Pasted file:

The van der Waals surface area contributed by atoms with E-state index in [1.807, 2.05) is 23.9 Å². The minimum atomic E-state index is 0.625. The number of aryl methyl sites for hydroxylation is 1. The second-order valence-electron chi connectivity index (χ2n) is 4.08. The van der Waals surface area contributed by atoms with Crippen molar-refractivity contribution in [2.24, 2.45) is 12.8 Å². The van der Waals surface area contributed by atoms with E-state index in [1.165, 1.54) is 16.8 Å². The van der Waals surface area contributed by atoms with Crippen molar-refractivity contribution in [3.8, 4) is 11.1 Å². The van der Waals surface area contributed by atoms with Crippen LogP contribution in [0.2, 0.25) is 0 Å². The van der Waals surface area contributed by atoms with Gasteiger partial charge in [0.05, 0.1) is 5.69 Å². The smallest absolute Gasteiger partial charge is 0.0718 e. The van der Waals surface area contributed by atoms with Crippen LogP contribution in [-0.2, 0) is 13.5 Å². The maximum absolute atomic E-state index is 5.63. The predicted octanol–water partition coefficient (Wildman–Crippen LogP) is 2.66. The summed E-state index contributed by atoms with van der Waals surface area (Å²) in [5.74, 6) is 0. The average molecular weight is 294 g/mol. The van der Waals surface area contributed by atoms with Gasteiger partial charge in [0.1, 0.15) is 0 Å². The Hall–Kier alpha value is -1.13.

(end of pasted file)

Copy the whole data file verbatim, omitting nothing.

The van der Waals surface area contributed by atoms with E-state index in [1.807, 2.05) is 23.9 Å². The minimum atomic E-state index is 0.625. The number of aryl methyl sites for hydroxylation is 1. The second-order valence-electron chi connectivity index (χ2n) is 4.08. The van der Waals surface area contributed by atoms with Crippen molar-refractivity contribution in [2.24, 2.45) is 12.8 Å². The van der Waals surface area contributed by atoms with E-state index in [1.165, 1.54) is 16.8 Å². The van der Waals surface area contributed by atoms with Crippen molar-refractivity contribution in [3.8, 4) is 11.1 Å². The van der Waals surface area contributed by atoms with Crippen LogP contribution in [0.2, 0.25) is 0 Å². The van der Waals surface area contributed by atoms with Gasteiger partial charge in [0.05, 0.1) is 5.69 Å². The smallest absolute Gasteiger partial charge is 0.0718 e. The van der Waals surface area contributed by atoms with Crippen LogP contribution in [-0.2, 0) is 13.5 Å². The maximum absolute atomic E-state index is 5.63. The predicted octanol–water partition coefficient (Wildman–Crippen LogP) is 2.66. The summed E-state index contributed by atoms with van der Waals surface area (Å²) in [5.74, 6) is 0. The average molecular weight is 294 g/mol. The van der Waals surface area contributed by atoms with Gasteiger partial charge in [0.1, 0.15) is 0 Å². The Hall–Kier alpha value is -1.13.